American Youth Paint Bright Future

By Associated PressSeptember 6, 2005, 4:00 pm
2005 Solheim CupCARMEL, Ind. -- Paula Creamer could have passed for a schoolgirl at a pep rally.
Then again, that's what she was.
She sat on the grass with her legs crossed, in the front row, with a red, white and blue ribbon tied around her blonde ponytail and tiny American flags painted on both cheeks. She clapped and cheered when the U.S. team walked by during the Solheim Cup matches in Sweden.
Creamer was at Barseback Golf and Country Club as a member of the Junior Solheim Cup team, and still remembers seeing the fairways lined with fans waving their flags, mostly European blue with a circle of 12 gold stars.
``It was just so unreal to be in that crowd,'' she said.
Even more unreal was where she was Tuesday.
Creamer sat with teammate Natalie Gulbis, poised and confident with glitter on her navy blue Solheim Cup cap and her fingernails painted red, white and blue.

Creamer is a player, not a fan.
And the 19-year-old phenom already is the center of attention.
Hours after she became the youngest Solheim Cup player and the first LPGA Tour rookie to make the team, Creamer stood with her teammates -- some of them old enough to be her mother -- and was asked to say a few words.
``All I can say is that they better get ready, because they're going to get beat,'' she said of the Europeans. ``I'm laying it down. I'm very confident and I know we have a good team and the best captain that anyone can have.''
There were murmurs behind her, mostly from the older players who realized the headlines that would follow.
Creamer heard them, and didn't back down.
``What are you talking about? You don't want to win?'' she said. ``Come on.''
Creamer is one of three rookies on the U.S. team that will try to keep its record perfect on home soil and win back the Solheim Cup from Europe when the matches start Friday at Crooked Stick.
The others are 21-year-old Christina Kim and the 22-year-old Gulbis. They are the youth movement in American women's golf, and they could not have arrived at a better time.
It was only five years ago, when the United States lost at Loch Lomond, Juli Inkster considered what the future held and didn't like what she saw. International players were dominating the game. The American stars were approaching 40, if they weren't already there.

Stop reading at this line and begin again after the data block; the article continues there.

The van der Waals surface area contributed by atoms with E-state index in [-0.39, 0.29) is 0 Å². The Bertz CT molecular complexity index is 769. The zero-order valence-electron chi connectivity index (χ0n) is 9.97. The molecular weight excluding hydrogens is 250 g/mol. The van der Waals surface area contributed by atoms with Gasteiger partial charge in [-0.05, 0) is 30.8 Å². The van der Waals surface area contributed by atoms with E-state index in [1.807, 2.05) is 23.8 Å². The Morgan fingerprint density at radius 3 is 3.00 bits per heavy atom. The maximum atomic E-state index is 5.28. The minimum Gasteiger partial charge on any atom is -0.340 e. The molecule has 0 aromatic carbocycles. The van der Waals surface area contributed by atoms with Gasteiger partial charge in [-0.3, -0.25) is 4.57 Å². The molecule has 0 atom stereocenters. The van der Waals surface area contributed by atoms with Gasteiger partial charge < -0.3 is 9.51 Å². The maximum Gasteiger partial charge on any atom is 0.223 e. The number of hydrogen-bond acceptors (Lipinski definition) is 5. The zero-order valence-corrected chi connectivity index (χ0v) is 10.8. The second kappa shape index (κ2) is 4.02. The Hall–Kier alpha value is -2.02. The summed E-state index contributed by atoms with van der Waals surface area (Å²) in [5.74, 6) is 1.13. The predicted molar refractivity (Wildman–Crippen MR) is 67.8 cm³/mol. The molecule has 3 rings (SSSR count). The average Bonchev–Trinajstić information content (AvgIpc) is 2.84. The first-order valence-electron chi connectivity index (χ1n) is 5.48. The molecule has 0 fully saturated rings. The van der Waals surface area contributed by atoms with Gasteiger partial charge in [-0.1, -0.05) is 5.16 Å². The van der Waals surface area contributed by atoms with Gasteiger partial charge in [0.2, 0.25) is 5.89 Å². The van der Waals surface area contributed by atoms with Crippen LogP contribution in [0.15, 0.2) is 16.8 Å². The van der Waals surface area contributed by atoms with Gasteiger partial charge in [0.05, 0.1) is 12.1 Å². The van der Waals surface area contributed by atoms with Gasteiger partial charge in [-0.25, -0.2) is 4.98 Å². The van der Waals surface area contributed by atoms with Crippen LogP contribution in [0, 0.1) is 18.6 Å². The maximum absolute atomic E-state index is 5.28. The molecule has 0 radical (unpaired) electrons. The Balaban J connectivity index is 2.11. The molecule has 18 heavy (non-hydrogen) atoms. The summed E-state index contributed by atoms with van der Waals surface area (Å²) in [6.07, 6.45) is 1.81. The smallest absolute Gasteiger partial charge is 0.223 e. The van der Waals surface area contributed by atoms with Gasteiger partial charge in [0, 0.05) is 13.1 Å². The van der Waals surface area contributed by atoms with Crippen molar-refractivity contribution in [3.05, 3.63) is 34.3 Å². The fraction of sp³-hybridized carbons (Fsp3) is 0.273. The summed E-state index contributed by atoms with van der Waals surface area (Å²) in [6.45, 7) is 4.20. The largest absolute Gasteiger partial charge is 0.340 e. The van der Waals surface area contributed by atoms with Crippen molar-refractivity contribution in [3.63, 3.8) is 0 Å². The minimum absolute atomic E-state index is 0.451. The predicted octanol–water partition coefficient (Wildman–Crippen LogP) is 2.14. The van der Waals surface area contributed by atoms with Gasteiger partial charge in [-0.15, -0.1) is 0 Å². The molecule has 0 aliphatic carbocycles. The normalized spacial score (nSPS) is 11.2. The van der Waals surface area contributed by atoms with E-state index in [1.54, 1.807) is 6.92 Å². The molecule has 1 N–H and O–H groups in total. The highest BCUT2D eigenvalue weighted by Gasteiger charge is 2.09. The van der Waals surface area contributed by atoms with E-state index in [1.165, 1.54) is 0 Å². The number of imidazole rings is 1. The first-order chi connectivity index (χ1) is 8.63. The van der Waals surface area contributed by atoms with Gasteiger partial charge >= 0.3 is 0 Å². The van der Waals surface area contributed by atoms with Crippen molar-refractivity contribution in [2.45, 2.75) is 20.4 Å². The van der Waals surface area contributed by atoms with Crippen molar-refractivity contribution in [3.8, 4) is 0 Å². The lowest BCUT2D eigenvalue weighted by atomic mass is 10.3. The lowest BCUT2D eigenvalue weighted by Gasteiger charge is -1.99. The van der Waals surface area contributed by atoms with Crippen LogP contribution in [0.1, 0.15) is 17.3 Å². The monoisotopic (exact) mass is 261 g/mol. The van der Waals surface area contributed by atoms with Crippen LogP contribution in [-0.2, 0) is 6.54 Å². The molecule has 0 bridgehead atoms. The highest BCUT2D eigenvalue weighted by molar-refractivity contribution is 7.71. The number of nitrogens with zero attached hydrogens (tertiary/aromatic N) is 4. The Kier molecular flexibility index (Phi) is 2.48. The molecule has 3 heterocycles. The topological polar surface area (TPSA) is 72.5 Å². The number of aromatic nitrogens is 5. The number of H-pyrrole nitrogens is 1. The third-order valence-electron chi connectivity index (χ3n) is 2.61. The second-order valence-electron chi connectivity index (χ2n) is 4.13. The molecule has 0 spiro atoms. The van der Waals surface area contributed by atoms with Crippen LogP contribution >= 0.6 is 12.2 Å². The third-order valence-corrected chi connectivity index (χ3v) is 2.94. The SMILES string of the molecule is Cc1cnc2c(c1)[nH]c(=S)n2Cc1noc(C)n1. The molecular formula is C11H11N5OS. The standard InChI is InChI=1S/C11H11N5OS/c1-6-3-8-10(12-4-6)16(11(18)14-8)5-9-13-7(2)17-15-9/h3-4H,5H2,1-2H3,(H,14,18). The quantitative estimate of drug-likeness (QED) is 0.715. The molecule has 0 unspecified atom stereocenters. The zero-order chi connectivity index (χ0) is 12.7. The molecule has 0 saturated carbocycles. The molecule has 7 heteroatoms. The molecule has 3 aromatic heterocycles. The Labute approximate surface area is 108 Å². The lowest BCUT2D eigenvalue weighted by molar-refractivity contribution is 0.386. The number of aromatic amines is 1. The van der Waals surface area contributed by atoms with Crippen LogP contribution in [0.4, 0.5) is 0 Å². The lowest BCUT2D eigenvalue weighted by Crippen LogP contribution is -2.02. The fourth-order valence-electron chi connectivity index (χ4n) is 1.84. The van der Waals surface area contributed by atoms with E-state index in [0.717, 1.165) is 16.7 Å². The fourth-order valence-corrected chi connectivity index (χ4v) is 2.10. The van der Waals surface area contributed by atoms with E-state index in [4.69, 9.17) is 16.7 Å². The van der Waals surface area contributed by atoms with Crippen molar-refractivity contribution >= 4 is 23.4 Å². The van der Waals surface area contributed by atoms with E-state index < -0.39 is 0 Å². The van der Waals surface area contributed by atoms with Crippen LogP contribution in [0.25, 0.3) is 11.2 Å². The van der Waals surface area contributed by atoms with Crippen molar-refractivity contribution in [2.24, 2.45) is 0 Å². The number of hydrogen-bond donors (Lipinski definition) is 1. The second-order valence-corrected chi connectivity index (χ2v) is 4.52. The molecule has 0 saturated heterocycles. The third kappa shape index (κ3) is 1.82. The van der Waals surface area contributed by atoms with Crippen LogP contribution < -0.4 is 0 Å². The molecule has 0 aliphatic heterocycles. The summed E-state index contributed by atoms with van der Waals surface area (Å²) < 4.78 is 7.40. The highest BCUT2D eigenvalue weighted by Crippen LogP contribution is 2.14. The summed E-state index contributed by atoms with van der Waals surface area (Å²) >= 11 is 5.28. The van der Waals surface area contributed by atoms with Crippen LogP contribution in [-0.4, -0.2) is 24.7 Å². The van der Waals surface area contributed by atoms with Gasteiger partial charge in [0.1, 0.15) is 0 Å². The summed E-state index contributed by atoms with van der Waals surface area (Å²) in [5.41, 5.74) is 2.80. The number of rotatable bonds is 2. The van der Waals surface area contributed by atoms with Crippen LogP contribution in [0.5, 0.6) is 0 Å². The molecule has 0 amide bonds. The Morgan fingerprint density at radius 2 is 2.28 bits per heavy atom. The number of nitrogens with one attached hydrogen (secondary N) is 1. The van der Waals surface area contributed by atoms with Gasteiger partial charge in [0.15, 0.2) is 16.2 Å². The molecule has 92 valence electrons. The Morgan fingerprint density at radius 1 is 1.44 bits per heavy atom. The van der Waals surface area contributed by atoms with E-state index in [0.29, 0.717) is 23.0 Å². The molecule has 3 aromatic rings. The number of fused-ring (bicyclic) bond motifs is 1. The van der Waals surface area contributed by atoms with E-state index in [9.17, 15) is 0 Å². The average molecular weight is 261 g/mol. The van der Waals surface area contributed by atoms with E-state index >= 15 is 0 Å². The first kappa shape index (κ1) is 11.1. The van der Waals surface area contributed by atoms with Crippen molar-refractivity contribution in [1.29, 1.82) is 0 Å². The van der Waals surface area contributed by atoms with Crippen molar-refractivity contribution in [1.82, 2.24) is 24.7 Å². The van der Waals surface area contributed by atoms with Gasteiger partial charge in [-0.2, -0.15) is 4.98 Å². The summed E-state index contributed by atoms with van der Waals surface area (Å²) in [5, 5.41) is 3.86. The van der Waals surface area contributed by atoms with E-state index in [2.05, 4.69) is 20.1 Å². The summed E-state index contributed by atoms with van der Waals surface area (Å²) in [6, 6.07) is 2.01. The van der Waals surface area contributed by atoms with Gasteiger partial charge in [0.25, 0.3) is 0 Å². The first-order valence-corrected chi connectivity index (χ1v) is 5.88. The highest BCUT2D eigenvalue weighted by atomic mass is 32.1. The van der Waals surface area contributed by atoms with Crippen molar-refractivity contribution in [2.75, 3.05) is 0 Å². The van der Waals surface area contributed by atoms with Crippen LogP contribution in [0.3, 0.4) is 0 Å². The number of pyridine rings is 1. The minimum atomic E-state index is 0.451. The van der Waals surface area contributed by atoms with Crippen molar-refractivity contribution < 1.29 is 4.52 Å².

``I was like, ``Who's going to play?' There was no one out there,'' the 45-year-old Inkster said. ``I'm quite pleased we have some good, young players that can carry on that tradition. Younger players are stepping up. It used to be younger meant you were 25 or 26. Now it's 18 and 19.''
And more might be on the way.
Creamer saw the Junior Solheim Cup team getting ready for its match Tuesday. Among them was 17-year-old Morgan Pressel, the runner-up in the U.S. Women's Open who tied for fifth last week in the State Farm Rail. Over in Hawaii, 15-year-old Michelle Wie was contemplating turning pro.
Their time may come soon.
Right now, the focus falls on Creamer, who is enjoying the best rookie season by an American woman since 1984 when Inkster won two major championships.
Creamer won the Sybase Classic outside New York in May, then went home to Florida to go through high school graduation ceremonies. She didn't capture a major, but it felt like one when she beat one of the strongest fields of the year at the Evian Masters in France by eight shots.
She is third on the LPGA money list with over $1.2 million, already a record for a rookie. Clearly, she has come a long way from being a cheerleader in Sweden.
``When I was sitting on the greens watching them, it was more like, 'Wow, hopefully someday, that's where I want to be,''' Creamer said. ``Things have happened so fast, and I'm having so much fun and achieving some of my dreams and goals. And to finally get here, it's unreal.''
Pressure is usually a constant companion at the Solheim, especially for rookies.